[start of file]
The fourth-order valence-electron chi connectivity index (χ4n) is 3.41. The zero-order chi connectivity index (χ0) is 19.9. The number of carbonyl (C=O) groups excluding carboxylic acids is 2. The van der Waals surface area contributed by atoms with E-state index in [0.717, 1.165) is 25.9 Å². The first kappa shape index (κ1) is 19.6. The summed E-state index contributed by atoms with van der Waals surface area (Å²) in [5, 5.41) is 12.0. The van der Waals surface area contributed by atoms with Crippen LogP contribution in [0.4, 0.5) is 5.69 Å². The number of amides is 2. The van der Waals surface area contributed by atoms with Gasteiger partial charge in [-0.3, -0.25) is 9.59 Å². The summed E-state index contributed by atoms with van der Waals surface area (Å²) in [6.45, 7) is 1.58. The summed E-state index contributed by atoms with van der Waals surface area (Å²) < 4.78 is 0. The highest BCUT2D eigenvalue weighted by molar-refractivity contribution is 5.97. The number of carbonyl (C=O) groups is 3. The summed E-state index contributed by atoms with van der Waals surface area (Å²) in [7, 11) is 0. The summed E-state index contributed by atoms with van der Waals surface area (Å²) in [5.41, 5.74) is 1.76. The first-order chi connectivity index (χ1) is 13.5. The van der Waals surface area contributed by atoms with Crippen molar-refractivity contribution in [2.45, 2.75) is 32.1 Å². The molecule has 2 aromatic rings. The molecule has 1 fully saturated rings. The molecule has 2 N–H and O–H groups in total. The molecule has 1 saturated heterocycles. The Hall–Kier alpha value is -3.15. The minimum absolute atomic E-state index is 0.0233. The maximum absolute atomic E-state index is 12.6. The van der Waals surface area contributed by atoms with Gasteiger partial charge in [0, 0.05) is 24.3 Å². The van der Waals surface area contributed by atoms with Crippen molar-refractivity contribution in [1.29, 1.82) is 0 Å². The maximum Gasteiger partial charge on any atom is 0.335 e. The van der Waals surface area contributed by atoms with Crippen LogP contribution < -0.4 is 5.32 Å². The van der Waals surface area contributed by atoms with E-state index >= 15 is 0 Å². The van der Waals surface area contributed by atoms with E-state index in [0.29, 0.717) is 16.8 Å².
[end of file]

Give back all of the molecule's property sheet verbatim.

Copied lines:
The fourth-order valence-electron chi connectivity index (χ4n) is 3.41. The zero-order chi connectivity index (χ0) is 19.9. The number of carbonyl (C=O) groups excluding carboxylic acids is 2. The van der Waals surface area contributed by atoms with E-state index in [0.717, 1.165) is 25.9 Å². The first kappa shape index (κ1) is 19.6. The summed E-state index contributed by atoms with van der Waals surface area (Å²) in [5, 5.41) is 12.0. The van der Waals surface area contributed by atoms with Crippen LogP contribution in [0.4, 0.5) is 5.69 Å². The number of amides is 2. The van der Waals surface area contributed by atoms with Gasteiger partial charge in [-0.3, -0.25) is 9.59 Å². The summed E-state index contributed by atoms with van der Waals surface area (Å²) in [6.45, 7) is 1.58. The summed E-state index contributed by atoms with van der Waals surface area (Å²) < 4.78 is 0. The highest BCUT2D eigenvalue weighted by molar-refractivity contribution is 5.97. The number of carbonyl (C=O) groups is 3. The summed E-state index contributed by atoms with van der Waals surface area (Å²) in [7, 11) is 0. The summed E-state index contributed by atoms with van der Waals surface area (Å²) in [5.41, 5.74) is 1.76. The first-order chi connectivity index (χ1) is 13.5. The van der Waals surface area contributed by atoms with Crippen molar-refractivity contribution in [2.45, 2.75) is 32.1 Å². The molecule has 2 aromatic rings. The molecule has 1 fully saturated rings. The molecule has 2 N–H and O–H groups in total. The molecule has 1 saturated heterocycles. The Hall–Kier alpha value is -3.15. The minimum absolute atomic E-state index is 0.0233. The maximum absolute atomic E-state index is 12.6. The van der Waals surface area contributed by atoms with Gasteiger partial charge in [0, 0.05) is 24.3 Å². The van der Waals surface area contributed by atoms with Crippen molar-refractivity contribution in [1.29, 1.82) is 0 Å². The maximum Gasteiger partial charge on any atom is 0.335 e. The van der Waals surface area contributed by atoms with Crippen LogP contribution < -0.4 is 5.32 Å². The van der Waals surface area contributed by atoms with E-state index >= 15 is 0 Å². The van der Waals surface area contributed by atoms with E-state index in [0.29, 0.717) is 16.8 Å².